Appeal from order of Court of Common Pleas of Delaware County, March T., 1956, No. 219, in case of The Philadelphia National Bank v. J. Irvin Taylor et al.
Roderick D. Mathewson, for appellant.
Francis J. Mirante, with him Hinkson & Cantlin, for appellee.
Ervin, P. J., Wright, Watkins, Montgomery, Jacobs, and Hoffman, JJ. (Flood, J., absent). Opinion by Jacobs, J.
[ 205 Pa. Super. Page 536]
On March 14, 1956, the appellee bank entered a judgment by confession against J. Irvin Taylor and Bettie Jane Taylor in the Court of Common Pleas of Delaware County. A writ of execution was issued on this judgment on March 9, 1961, which writ was docketed and indexed. The writ was stayed by the appellee on September 7, 1961. A second writ of execution was issued by appellee on March 25, 1964, pursuant to which the Taylors' real estate was sold by the sheriff on May 22, 1964, and purchased by the appellee for $165.00. The sheriff of Delaware County filed a schedule of proposed distribution by which, after the payment of taxes and costs, he proposed to pay the balance of the proceeds of the sale to the appellee on account of its judgment.
[ 205 Pa. Super. Page 537]
The appellant, Sarah Steinberg, is the assignee of a judgment entered against J. Irvin Taylor and Bettie Jane Taylor on June 5, 1956, which was revived by the filing of an amicable scire facias on July 19, 1961. Appellant filed exceptions to the proposed distribution by the sheriff claiming that the balance in the sheriff's hands should be paid to her as the prior lien holder. Appellant claims that the lien of appellee's original judgment was lost by the stay of execution on September 7, 1961, that her judgment having been revived on July 19, 1961, was a prior lien at the time of the sale. The court below dismissed appellant's exceptions to the distribution and this appeal is taken from that order.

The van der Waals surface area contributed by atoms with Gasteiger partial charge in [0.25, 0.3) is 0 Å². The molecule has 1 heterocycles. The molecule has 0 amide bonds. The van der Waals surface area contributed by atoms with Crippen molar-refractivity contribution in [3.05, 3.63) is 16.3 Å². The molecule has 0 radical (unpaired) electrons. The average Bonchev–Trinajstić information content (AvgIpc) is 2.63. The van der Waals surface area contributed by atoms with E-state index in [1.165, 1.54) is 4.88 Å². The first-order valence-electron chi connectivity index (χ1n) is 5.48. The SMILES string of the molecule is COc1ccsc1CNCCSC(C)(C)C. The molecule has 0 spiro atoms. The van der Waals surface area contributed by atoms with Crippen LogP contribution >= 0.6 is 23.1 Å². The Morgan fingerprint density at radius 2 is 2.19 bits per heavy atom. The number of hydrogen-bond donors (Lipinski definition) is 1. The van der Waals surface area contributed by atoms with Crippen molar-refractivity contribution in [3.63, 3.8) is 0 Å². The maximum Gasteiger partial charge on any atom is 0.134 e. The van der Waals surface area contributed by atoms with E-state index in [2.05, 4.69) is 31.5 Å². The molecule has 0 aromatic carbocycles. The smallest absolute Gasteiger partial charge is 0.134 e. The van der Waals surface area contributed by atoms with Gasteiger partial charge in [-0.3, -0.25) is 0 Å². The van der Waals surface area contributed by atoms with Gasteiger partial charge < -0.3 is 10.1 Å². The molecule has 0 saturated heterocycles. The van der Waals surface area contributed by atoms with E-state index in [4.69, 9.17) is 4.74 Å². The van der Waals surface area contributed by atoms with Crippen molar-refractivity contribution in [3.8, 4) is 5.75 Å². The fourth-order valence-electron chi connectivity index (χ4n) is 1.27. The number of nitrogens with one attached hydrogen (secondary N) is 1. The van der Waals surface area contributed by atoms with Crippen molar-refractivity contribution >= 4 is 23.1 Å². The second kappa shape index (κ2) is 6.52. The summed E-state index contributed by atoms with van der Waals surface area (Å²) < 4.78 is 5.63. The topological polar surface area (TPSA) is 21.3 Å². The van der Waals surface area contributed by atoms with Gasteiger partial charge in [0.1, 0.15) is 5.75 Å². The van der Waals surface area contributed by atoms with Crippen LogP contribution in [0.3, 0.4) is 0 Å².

The law of liens on real estate in Pennsylvania is controlled by the Judgment Lien Law, Act of July 3, 1947, P. L. 1234, Sections 1 through 8, 12 P.S. 877 to 884 inclusive. All legislation prior to that act is inapplicable. Harris v. Holdi, 181 Pa. Superior Ct. 339.
Section 7(a) of the Judgment Lien Law of 1947, 12 P.S. 883, provides that the holder of any judgment may, within five years after its entry, have execution against any real property bound by the lien of the judgment and thereafter states as follows:
"In the case of real property which is then subject to the lien of the judgment, the execution, when docketed and indexed, shall continue such lien beyond the time it would otherwise have expired. Any lien obtained or continued solely as the result of the docketing and indexing of an execution shall continue only for a period of five years from the indexing of the execution."
In this case the execution begun by appellee was indexed and docketed on March 9, 1961, when the real estate was still subject to the lien of its judgment. The lien, by the specific wording of the above statute, was ...